Skip to main content

My Utmost for His Highest

May 3rd
Vital intercession
Praying always with all prayer and supplication in the Spirit. Eph. 6:18.
As we go on in intercession we may find that our obedience to God is going to cost other people more than we thought. The danger then is to begin to intercede in sympathy with those whom God was gradually lifting to a totally different sphere in answer to our prayers. Whenever we step back from identification with God’s interest in others into sympathy with them, the vital connection with God has gone; we have put our sympathy, our consideration for them, in the way, and this is a deliberate rebuke to God.
It is impossible to intercede vitally unless we are perfectly sure of God, and the greatest dissipator of our relationship to God is personal sympathy and personal prejudice. Identification is the key to intercession, and whenever we stop being identified with God, it is by sympathy, not by sin. It is not likely that sin will interfere with our relationship to God, but sympathy will, sympathy with ourselves or with others which makes us say—‘I will not allow that thing to happen.’ Instantly we are out of vital connection with God.
Intercession leaves you neither time nor inclination to pray for your own ‘sad sweet self.’ The thought of yourself is not kept out, because it is not there to keep out; you are completely and entirely identified with God’s interests in other lives.
Discernment is God’s call to intercession, never to fault finding.


 Chambers, Oswald. My Utmost for His Highest: Selections for the Year. Grand Rapids, MI: Oswald Chambers Publications; Marshall Pickering, 1986. Print.

Post a Comment

Popular posts from this blog

Morning and Evening

Morning, December 2Go To Evening Reading
“Thou art all fair, my love.” Song of Solomon 4:7
The Lord’s admiration of his Church is very wonderful, and his description of her beauty is very glowing. She is not merely fair, but “all fair.” He views her in himself, washed in his sin-atoning blood and clothed in his meritorious righteousness, and he considers her to be full of comeliness and beauty. No wonder that such is the case, since it is but his own perfect excellency that he admires; for the holiness, glory, and perfection of his Church are his own glorious garments on the back of his own well-beloved spouse. She is not simply pure, or well-proportioned; she is positively lovely and fair! She has actual merit! Her deformities of sin are removed; but more, she has through her Lord obtained a meritorious righteousness by which an actual beauty is conferred upon her. Believers have a positive righteousness given to them when they become “accepted in the beloved” (Eph. 1:6). Nor is the Ch…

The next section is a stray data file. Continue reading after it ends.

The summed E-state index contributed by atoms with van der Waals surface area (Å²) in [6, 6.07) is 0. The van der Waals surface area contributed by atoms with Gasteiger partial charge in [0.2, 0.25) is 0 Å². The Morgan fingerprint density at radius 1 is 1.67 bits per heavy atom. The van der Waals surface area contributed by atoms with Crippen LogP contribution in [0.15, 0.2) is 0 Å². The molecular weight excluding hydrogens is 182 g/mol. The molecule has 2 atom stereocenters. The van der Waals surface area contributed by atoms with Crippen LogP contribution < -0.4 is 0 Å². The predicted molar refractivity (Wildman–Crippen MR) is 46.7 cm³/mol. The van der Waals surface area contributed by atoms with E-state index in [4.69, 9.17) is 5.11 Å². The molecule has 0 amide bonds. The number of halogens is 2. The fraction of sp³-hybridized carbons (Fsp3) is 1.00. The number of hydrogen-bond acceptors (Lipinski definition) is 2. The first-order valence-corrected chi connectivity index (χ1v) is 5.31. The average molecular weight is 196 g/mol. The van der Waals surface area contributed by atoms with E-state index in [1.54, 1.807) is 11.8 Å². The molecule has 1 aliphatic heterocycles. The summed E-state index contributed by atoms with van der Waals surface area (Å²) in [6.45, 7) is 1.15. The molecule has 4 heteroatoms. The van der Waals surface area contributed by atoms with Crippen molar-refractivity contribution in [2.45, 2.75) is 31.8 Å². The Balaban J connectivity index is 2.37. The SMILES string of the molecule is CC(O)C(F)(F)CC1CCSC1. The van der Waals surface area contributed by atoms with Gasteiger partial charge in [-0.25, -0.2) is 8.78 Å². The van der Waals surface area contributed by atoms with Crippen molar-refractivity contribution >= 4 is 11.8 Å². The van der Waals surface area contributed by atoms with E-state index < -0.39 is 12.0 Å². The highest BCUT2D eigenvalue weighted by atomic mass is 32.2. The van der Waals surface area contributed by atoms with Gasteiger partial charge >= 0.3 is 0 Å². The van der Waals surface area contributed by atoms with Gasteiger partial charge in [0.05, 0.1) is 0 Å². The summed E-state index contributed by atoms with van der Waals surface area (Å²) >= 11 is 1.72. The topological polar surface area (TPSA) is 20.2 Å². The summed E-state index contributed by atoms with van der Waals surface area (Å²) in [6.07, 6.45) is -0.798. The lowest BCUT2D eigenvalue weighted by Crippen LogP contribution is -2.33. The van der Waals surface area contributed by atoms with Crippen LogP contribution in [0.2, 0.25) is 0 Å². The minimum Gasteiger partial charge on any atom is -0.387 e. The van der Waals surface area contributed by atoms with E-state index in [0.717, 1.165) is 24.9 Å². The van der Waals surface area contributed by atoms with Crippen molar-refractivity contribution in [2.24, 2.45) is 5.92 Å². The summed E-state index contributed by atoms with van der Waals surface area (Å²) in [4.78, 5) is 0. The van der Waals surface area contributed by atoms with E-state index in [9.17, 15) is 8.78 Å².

My Utmost for His Highest

July 1st The inevitable penalty Verily I say unto thee, Thou shalt by no means come out thence, till thou have paid the uttermost farthing.Matthew 5:26. “There is no heaven with a little of hell in it.” God is determined to make you pure and holy and right; he will not allow you to escape for one moment from the scrutiny of the Holy Spirit. He urged you to come to judgment right away when He convicted you, but you did not; the inevitable process began to work and now you are in prison, and you will only get out when you have paid the uttermost farthing. ‘Is this a God of mercy, and of love?’ you say. Seen from God’s side, it is a glorious ministry of love. God is going to bring you out pure and spotless and undefiled; but He wants you to recognize the disposition you were showing—the disposition of your right to yourself. The moment you are willing that God should alter your disposition, His re-creating forces will begin to work. The moment you realize God’s purpose, which is to get you …

Revised Common Lectionary

Sunday, July 9, 2017 | After Pentecost Proper 9 Year A


Old Testament & Psalm, Option I Old TestamentGenesis 24:34–38, 42–49, 58–67 Psalm Psalm 45:10–17 or Song of Solomon 2:8–13 or Old Testament & Psalm, Option II Old Testament Zechariah 9:9–12 Psalm Psalm 145:8–14 New Testament Romans 7:15–25a Gospel Matthew 11:16–19, 25–30

Revised Common Lectionary. Bellingham, WA: Faithlife, 2009. Print.